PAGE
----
Hen harriers. There's been a lot of activity amongst conservationists recently concerning their perilous plight, and quite right too. And with the ‘Glorious 12th’ having been reached, the cash crop of the (over)managed moorland can be reaped by the moneyed folk who believe blasting some living thing from the sky is good fun. But do we as a nation really care? We are supposedly a country of animal lovers, with whole industries devoted to the wellbeing of domestic pets, with charities doing sterling work looking after that icon of British wildlife the endearing and endemic donkey. Yet we stand by and allow a bunch of gun toting idiots to obliterate one of our most fantastic and beautiful birds of prey; our bird of prey, not some African or Indian species whose tenuous grip on existence would doubtless cause people to launch Facebook campaigns and empty their pockets in a vain attempt to reverse the downward trend. Nothing wrong with that of course, but hells teeth! we have a crisis here right in front of us and it's about time we started sorting out our own backyard before waxing lyrical about what Is happening in the wider world. How can we preach about the horrendous things happening to wildlife around the globe whilst allowing the seemingly unaccountable privileged few to wipe out our own precious bird life? There is simply no excuse in this 21st century of ours for a situation to pertain whereby a minority of rich landowners can effectively - and illegally - eradicate a native species for commercial interests. It stinks and quite frankly is a disgrace. And as for YFTB and that prize fool Ian Botham, let's just say I can think of an excellent use for the handle of that cricket bat loitering in the loft...stick to cricket Botham, it’s the only thing you are remotely qualified to talk about.
Why doesn't our government do something? Why hasn't any government for the past 20 years done anything? Individually there’s not much we can do, but collectively we may get our elected politicians to actually ensure the law is adhered to and our wildlife properly protected. I’ve sent a missive to my local MP asking her what the heck she is prepared to do about it, pointing out that although hen harriers do not breed in Norfolk they do use the coast and Broads as an important wintering ground. In this way they contribute, albeit marginally, to our local economy. Maybe we should all do the same? In any event I’ll let you know what she says.
My friend Darren who blogs ‘More Than Kittiwakes’ – see link opposite – recently recounted the first time he saw a hen harrier which got me thinking as to when I first encountered one here in Norfolk. It was in January 1979 when we had something of an influx with birds being widely reported all over the county. The one I saw was hunting the marshes at Buckenham and shortly after that I saw another as it floated across the road in front of the car at Surlingham. From that point I kept a lookout for these white-rumped raptors every winter and made frequent excursions to the bleak lookout point at Stubb Mill to see them coming to roost in the distant reed beds. The hobby of standing alone on a raised ridge of mud as the sun set over the flat landscape of East Norfolk is one that appeals only to the dedicated. It was, and is, mostly freezing at this spot and at times decidedly eerie. Before the current wooden platform, interpretation board and special footpath had been created the chances were you would be pretty much on your own, or possibly standing with the welcome support of maybe just one or two other hardy souls. Walking back along the lonely lane towards the car park conjured up all kinds of supernatural imaginings with various rustles and flutterings from the hedgerows and trees being magnified to take on a more spectral interpretation. Perhaps I’d read too many M R James ghost stories than was good for me. I’ve tracked down a scribbling I made after one such bitterly cold trip which gives a flavour of the feelings engendered by a dusk outing to this lonely spot.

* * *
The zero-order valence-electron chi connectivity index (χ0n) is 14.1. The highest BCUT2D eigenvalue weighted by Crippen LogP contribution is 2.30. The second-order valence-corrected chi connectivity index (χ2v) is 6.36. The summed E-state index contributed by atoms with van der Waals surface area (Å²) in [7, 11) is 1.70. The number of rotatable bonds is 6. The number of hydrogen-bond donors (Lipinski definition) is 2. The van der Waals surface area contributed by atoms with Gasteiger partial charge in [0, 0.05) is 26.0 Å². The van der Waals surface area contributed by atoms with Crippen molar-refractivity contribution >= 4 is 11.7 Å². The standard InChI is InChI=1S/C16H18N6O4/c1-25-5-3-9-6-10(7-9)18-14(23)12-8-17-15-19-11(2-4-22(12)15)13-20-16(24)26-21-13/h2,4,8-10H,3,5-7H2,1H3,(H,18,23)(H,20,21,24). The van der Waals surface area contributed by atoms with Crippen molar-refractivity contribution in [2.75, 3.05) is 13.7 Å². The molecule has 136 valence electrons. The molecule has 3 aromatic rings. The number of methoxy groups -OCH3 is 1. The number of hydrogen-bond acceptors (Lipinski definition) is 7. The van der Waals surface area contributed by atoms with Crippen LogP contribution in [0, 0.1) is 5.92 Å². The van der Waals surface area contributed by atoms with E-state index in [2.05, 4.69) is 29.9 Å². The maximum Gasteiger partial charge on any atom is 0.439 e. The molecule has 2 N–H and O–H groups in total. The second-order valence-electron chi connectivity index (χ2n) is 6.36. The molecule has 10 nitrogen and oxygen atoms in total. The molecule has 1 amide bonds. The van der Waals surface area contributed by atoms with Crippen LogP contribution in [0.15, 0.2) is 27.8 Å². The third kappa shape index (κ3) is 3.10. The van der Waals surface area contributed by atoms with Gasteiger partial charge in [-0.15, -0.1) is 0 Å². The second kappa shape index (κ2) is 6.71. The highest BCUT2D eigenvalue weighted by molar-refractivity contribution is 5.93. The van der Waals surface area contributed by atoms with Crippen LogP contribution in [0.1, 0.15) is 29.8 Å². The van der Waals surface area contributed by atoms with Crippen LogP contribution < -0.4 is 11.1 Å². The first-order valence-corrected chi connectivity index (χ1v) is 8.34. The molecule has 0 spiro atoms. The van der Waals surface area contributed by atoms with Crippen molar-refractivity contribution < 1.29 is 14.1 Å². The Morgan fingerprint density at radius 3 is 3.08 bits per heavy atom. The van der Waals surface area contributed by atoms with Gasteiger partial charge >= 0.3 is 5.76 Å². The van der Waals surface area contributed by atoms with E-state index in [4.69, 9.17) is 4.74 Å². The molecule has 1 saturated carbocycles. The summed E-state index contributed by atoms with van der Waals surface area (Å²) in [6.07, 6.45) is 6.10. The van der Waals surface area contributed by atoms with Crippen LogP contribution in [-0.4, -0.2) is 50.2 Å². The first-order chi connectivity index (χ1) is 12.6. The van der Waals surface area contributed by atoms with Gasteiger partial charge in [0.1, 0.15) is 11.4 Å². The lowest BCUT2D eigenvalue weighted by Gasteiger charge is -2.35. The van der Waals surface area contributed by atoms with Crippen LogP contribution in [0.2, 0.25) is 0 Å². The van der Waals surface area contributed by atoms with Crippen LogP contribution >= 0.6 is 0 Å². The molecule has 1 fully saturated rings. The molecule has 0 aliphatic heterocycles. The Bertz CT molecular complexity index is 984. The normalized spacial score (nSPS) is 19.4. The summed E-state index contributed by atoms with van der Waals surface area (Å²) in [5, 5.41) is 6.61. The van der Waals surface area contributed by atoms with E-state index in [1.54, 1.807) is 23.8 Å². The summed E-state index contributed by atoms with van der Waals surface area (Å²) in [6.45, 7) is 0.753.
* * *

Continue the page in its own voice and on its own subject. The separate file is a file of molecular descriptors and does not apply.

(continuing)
I love the sight of a hen harrier quartering the fields hereabouts in search of prey. I love to see them sailing across the vista of empty marshes dotted with silhouettes and broken sails of disused wind pumps as they silently come in to roost. I love the unexpected encounter as one tussles with a short-eared owl over the glistening reed heads at Titchwell. And I don’t want to lose them.
An encounter with a Hen Harrier on Hoy recently -
the only pic I've ever managed to take!